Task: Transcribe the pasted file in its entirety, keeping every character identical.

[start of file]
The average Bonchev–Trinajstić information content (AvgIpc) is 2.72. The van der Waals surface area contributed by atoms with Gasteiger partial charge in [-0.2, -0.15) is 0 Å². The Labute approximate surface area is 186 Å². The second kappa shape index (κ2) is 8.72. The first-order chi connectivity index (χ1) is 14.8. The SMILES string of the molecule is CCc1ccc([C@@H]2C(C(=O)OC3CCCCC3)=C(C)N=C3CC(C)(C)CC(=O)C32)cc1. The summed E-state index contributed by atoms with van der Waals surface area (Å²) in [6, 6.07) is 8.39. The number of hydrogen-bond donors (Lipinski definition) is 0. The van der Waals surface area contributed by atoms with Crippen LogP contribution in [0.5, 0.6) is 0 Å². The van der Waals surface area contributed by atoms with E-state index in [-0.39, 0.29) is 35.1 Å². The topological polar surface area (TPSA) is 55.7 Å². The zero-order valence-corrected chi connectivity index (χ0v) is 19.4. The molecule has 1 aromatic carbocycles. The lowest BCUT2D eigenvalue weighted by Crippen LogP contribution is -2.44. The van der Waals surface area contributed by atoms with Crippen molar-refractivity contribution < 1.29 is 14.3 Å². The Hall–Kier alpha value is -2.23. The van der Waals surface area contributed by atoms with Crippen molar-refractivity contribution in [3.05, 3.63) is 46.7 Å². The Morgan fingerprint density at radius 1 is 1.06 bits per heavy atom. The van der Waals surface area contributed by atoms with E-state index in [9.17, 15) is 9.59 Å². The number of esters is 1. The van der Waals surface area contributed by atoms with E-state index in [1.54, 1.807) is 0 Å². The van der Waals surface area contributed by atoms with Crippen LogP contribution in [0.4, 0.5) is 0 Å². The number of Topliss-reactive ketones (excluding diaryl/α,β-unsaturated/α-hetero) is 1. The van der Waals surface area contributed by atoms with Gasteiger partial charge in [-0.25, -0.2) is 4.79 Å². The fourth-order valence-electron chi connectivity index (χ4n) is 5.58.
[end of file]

The average Bonchev–Trinajstić information content (AvgIpc) is 2.72. The van der Waals surface area contributed by atoms with Gasteiger partial charge in [-0.2, -0.15) is 0 Å². The Labute approximate surface area is 186 Å². The second kappa shape index (κ2) is 8.72. The first-order chi connectivity index (χ1) is 14.8. The SMILES string of the molecule is CCc1ccc([C@@H]2C(C(=O)OC3CCCCC3)=C(C)N=C3CC(C)(C)CC(=O)C32)cc1. The summed E-state index contributed by atoms with van der Waals surface area (Å²) in [6, 6.07) is 8.39. The number of hydrogen-bond donors (Lipinski definition) is 0. The van der Waals surface area contributed by atoms with Crippen LogP contribution in [0.5, 0.6) is 0 Å². The van der Waals surface area contributed by atoms with E-state index in [-0.39, 0.29) is 35.1 Å². The topological polar surface area (TPSA) is 55.7 Å². The zero-order valence-corrected chi connectivity index (χ0v) is 19.4. The molecule has 1 aromatic carbocycles. The lowest BCUT2D eigenvalue weighted by Crippen LogP contribution is -2.44. The van der Waals surface area contributed by atoms with Crippen molar-refractivity contribution < 1.29 is 14.3 Å². The Hall–Kier alpha value is -2.23. The van der Waals surface area contributed by atoms with Crippen molar-refractivity contribution in [3.05, 3.63) is 46.7 Å². The Morgan fingerprint density at radius 1 is 1.06 bits per heavy atom. The van der Waals surface area contributed by atoms with E-state index in [9.17, 15) is 9.59 Å². The number of esters is 1. The van der Waals surface area contributed by atoms with E-state index in [1.54, 1.807) is 0 Å². The van der Waals surface area contributed by atoms with Crippen LogP contribution in [0.4, 0.5) is 0 Å². The number of Topliss-reactive ketones (excluding diaryl/α,β-unsaturated/α-hetero) is 1. The van der Waals surface area contributed by atoms with Gasteiger partial charge in [-0.25, -0.2) is 4.79 Å². The fourth-order valence-electron chi connectivity index (χ4n) is 5.58.